Monday is AUM-day; in search of meditation.
The text being referenced for the next few weeks is "The Art Of Contemplation". Last week we saw the first part of an introduction to the concept and purpose of contemplation. The exercises might be looked at separately; but there is a 'step-ways' progression, so best to begin at the beginning!
Begin by ensuring your 'seat' - the aasana - is firm and stable. Long-term readers will recall this has been the subject of several posts. Do check back on them to refresh - or to learn, if you are joining only recently. (A reminder that on coming to this blog, you are best to go back to post one and work your way through!) The bottom ought not to be rolling about, the spine slumping. The posture, whether in chair or on floor, ought to be erect, yet relaxed. No tensions. Go through a checklist of the body and note where things are tight, then breath into those areas and drop without flop.
This having been settled, the next step is to hold the body with no movement. No swaying, no drooping. What is more, at this time the focus of contemplation is, in fact, the body. Become conscious of the breathing - of the air in the lungs; of the places where body is fighting the process; observe the flow of fluids in the circulatory vessels; note the legs eager to run suddenly!
Experiencing the steadiness of the body and building on that foundation is a key component of exercise one. Without the foundation, all other contemplative attempts become futile.
Having become conscious of the body, move on to watching the mind. If the mind has been suitably focused on the body, as per the first part of this process, then it is likely to find now that it has already calmed down somewhat from it's normal daily nonsense. Instantly, however, we are likely to find also that mind now wants to run like the legs did on the body focus! Even the thoughts "oh how quiet it is…. Here look at how peaceful I am now!... Listen to that silence…" start to clutter the previously focused space that was body consciousness. Therefore, the teachers say, return to the body focus. Let not the mind do anything but focus on the body and its operations. Every now and then permit a peek at the mind to see whether it is properly slowing down. If at all a thought comes let it be "even my mind can be quietened".
It is with such a suitably pacified (albeit not yet absent) mind that we ought to take up our abhyaasa - spiritual study and practice. Just as a school student who has slept properly can more clearly concentrate and absorb the lessons of school and apply the knowledge gained at times of test, so the saadhaka, rested and focused from contemplation, can gain most from scriptural study.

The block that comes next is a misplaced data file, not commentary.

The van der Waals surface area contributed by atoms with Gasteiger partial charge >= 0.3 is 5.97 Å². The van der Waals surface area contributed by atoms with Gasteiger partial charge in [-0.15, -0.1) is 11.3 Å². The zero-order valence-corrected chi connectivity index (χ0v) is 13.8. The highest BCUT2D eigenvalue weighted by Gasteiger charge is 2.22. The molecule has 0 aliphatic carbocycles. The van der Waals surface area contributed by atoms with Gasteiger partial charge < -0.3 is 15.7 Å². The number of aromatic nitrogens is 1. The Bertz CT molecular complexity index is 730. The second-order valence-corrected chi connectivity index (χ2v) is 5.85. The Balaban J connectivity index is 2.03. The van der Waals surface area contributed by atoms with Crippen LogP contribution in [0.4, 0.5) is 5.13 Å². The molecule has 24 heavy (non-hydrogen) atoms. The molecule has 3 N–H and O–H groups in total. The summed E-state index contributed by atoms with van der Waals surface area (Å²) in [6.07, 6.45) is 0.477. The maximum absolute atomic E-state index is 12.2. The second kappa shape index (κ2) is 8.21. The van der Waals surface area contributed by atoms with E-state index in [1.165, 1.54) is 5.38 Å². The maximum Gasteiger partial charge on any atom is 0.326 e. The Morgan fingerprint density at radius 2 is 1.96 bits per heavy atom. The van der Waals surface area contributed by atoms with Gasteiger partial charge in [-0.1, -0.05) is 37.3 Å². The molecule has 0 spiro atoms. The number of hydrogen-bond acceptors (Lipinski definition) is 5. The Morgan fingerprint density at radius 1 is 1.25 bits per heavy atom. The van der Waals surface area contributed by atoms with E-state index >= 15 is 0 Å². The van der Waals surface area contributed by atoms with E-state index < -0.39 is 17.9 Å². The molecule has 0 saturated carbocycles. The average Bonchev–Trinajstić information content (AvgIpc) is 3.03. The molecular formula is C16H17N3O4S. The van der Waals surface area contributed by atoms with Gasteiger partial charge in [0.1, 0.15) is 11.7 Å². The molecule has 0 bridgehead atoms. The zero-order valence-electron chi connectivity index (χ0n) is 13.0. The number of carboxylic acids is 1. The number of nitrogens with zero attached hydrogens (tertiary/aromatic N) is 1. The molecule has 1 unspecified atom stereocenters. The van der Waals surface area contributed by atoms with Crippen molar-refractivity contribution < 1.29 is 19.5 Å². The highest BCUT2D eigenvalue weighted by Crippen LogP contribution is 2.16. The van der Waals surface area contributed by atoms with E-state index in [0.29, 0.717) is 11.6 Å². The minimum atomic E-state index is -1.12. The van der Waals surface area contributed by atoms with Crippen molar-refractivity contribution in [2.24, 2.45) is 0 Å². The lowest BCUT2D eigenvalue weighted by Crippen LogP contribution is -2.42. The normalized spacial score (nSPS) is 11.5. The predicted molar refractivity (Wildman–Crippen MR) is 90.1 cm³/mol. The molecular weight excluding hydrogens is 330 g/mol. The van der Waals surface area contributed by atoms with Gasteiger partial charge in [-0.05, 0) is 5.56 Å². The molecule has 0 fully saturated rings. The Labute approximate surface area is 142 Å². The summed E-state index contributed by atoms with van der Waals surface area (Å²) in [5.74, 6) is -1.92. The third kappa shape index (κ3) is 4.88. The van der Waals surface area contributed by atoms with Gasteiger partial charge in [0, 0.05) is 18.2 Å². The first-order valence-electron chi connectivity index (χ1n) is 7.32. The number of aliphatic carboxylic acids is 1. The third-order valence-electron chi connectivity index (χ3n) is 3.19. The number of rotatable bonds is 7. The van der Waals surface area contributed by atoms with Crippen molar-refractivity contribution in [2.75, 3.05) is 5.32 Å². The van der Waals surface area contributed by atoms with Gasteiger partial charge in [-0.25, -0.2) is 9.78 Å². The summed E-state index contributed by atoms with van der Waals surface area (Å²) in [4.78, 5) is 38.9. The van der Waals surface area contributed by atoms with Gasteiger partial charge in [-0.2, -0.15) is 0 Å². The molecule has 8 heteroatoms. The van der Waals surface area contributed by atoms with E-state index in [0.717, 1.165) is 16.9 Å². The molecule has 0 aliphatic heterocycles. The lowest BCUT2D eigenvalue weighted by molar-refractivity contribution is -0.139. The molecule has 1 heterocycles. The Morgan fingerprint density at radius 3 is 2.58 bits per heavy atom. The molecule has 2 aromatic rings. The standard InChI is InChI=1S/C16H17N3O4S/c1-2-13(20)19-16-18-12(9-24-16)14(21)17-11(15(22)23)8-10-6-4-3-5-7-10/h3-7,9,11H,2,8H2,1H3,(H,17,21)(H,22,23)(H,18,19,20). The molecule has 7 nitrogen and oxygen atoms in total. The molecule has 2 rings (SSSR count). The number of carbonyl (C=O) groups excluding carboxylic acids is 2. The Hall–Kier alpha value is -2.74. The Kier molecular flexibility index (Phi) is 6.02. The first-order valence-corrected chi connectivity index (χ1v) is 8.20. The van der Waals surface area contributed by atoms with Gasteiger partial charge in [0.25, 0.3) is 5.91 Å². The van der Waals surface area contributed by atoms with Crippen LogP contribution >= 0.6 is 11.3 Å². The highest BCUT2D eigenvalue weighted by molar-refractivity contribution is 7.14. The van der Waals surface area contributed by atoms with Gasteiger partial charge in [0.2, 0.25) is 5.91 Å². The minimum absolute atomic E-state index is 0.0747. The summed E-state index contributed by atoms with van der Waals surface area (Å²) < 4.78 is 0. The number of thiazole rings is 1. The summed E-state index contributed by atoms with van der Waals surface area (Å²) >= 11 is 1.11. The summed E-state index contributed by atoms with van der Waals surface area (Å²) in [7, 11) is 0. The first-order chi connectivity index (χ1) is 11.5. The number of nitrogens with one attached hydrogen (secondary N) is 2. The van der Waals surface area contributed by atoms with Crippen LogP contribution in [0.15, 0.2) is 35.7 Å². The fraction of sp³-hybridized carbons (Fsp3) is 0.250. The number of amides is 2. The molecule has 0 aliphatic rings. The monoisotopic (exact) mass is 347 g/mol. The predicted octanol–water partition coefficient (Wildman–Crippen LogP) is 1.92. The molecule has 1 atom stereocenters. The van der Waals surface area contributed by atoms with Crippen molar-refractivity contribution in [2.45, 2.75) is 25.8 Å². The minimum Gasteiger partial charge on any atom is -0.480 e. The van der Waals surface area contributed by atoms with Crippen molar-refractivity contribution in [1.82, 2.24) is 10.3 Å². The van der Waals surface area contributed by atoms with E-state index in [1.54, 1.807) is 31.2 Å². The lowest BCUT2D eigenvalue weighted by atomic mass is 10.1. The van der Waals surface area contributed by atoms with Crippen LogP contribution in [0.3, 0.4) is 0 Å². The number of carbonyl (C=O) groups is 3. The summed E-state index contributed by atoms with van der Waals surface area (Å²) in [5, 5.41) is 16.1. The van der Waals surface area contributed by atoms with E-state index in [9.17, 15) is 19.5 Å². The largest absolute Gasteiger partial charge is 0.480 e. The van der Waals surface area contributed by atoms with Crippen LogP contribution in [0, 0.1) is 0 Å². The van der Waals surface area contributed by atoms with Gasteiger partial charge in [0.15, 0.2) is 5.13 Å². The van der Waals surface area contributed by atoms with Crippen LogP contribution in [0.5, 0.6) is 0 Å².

This body consciousness and mind awareness level of contemplation is exercise one. It ought to be practiced at the very least, once daily and preferably in the morning. Better still is to perform the exercise three if not four times daily. Morning, noon and evening and possible before bed also. The more one practices, the better one becomes. Simple fact. In such regulated practice, observing the mind as a third party starts to take up its own fascination. It becomes a great entertainment! Be careful. When this happens, remain only with the body consciousness level of the practice. Let not the mind have any leeway to wander without your permission. You are not your mind - the mind is your tool to be used as you deem fit. The mind may cackle and point at you, yelling "you can't catch me!" Ignore it. Just keep observing.
You may find that each session of contemplative saadhana is but ten minutes of duration. This is fine. It is not a contest of how long one can sit. Sit as long as it is comfortable and you can remain in the observer mode. As with any athlete's exercise, the more the practice that is made, the longer the sessions will become by natural process, for the stamina builds and the strength grows. After a month, assess where you are with the mind - if applied well it must automatically have become quieter and really it has cost minimum effort. Thoughts ought to be jumping around less, not just in the formal sessions of contemplation, but in daily activity also. This lengthening of the space between thoughts is the effect and purpose of contemplation.
Do not be angry or frustrated if it takes longer than you had hoped. The mind has had its own way for a long, long time! The nature of mind is to frisk about like a cat on a hot tin roof. All that is required of the saadhaka is to be convinced that, at some point, mind will be quietened. From this determination to continue will be there. This is a subjective science - every student must go through the process by his or herself and there can be no defined time as to when the mind will be tamed. All that is known and has been proved for millennia is that the application of the process of contemplation will ensure success to the dedicated saadhaka. Therefore, take up the exercise and run it for as long as necessary. Try it NOW. Stop reading and settle in aasana. Begin contemplation exercise one.
Why are you still here???